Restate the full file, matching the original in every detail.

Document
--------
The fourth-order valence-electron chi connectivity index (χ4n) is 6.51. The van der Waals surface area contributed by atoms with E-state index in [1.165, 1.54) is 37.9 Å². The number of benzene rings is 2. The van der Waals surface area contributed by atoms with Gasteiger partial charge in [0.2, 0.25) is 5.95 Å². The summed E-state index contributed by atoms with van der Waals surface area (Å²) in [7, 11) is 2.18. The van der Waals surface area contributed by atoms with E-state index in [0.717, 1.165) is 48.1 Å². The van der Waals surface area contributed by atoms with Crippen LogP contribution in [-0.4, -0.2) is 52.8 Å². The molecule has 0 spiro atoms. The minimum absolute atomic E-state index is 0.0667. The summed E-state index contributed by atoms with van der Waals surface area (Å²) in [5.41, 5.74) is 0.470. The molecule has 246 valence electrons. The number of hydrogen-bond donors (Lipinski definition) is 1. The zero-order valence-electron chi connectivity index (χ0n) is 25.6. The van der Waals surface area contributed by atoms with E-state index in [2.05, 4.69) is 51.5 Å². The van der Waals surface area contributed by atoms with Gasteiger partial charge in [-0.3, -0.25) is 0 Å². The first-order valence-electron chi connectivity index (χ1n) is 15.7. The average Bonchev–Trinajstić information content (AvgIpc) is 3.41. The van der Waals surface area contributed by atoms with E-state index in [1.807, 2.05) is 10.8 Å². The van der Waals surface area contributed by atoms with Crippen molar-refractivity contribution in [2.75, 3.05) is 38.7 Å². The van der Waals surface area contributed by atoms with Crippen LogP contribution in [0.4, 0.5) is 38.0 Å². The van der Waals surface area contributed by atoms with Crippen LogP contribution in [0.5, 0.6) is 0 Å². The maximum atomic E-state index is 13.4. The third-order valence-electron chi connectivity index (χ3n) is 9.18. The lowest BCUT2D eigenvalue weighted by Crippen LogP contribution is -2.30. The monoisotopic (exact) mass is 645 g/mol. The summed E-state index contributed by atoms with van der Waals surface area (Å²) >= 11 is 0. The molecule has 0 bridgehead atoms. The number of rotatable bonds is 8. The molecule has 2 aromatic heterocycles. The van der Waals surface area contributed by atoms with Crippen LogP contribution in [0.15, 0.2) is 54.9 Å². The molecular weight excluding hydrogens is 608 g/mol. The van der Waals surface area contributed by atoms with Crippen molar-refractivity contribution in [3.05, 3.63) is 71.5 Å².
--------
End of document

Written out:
The fourth-order valence-electron chi connectivity index (χ4n) is 6.51. The van der Waals surface area contributed by atoms with E-state index in [1.165, 1.54) is 37.9 Å². The number of benzene rings is 2. The van der Waals surface area contributed by atoms with Gasteiger partial charge in [0.2, 0.25) is 5.95 Å². The summed E-state index contributed by atoms with van der Waals surface area (Å²) in [7, 11) is 2.18. The van der Waals surface area contributed by atoms with E-state index in [0.717, 1.165) is 48.1 Å². The van der Waals surface area contributed by atoms with Crippen LogP contribution in [-0.4, -0.2) is 52.8 Å². The molecule has 0 spiro atoms. The minimum absolute atomic E-state index is 0.0667. The summed E-state index contributed by atoms with van der Waals surface area (Å²) in [5.41, 5.74) is 0.470. The molecule has 246 valence electrons. The number of hydrogen-bond donors (Lipinski definition) is 1. The zero-order valence-electron chi connectivity index (χ0n) is 25.6. The van der Waals surface area contributed by atoms with E-state index in [2.05, 4.69) is 51.5 Å². The van der Waals surface area contributed by atoms with Gasteiger partial charge in [-0.3, -0.25) is 0 Å². The first-order valence-electron chi connectivity index (χ1n) is 15.7. The average Bonchev–Trinajstić information content (AvgIpc) is 3.41. The van der Waals surface area contributed by atoms with E-state index in [1.807, 2.05) is 10.8 Å². The van der Waals surface area contributed by atoms with Crippen molar-refractivity contribution in [2.75, 3.05) is 38.7 Å². The van der Waals surface area contributed by atoms with Crippen LogP contribution in [0.4, 0.5) is 38.0 Å². The van der Waals surface area contributed by atoms with Crippen LogP contribution in [0.5, 0.6) is 0 Å². The maximum atomic E-state index is 13.4. The third-order valence-electron chi connectivity index (χ3n) is 9.18. The lowest BCUT2D eigenvalue weighted by Crippen LogP contribution is -2.30. The monoisotopic (exact) mass is 645 g/mol. The summed E-state index contributed by atoms with van der Waals surface area (Å²) >= 11 is 0. The molecule has 0 bridgehead atoms. The number of rotatable bonds is 8. The molecule has 2 aromatic heterocycles. The van der Waals surface area contributed by atoms with Crippen LogP contribution in [0.15, 0.2) is 54.9 Å². The molecular weight excluding hydrogens is 608 g/mol. The van der Waals surface area contributed by atoms with Crippen molar-refractivity contribution in [3.05, 3.63) is 71.5 Å².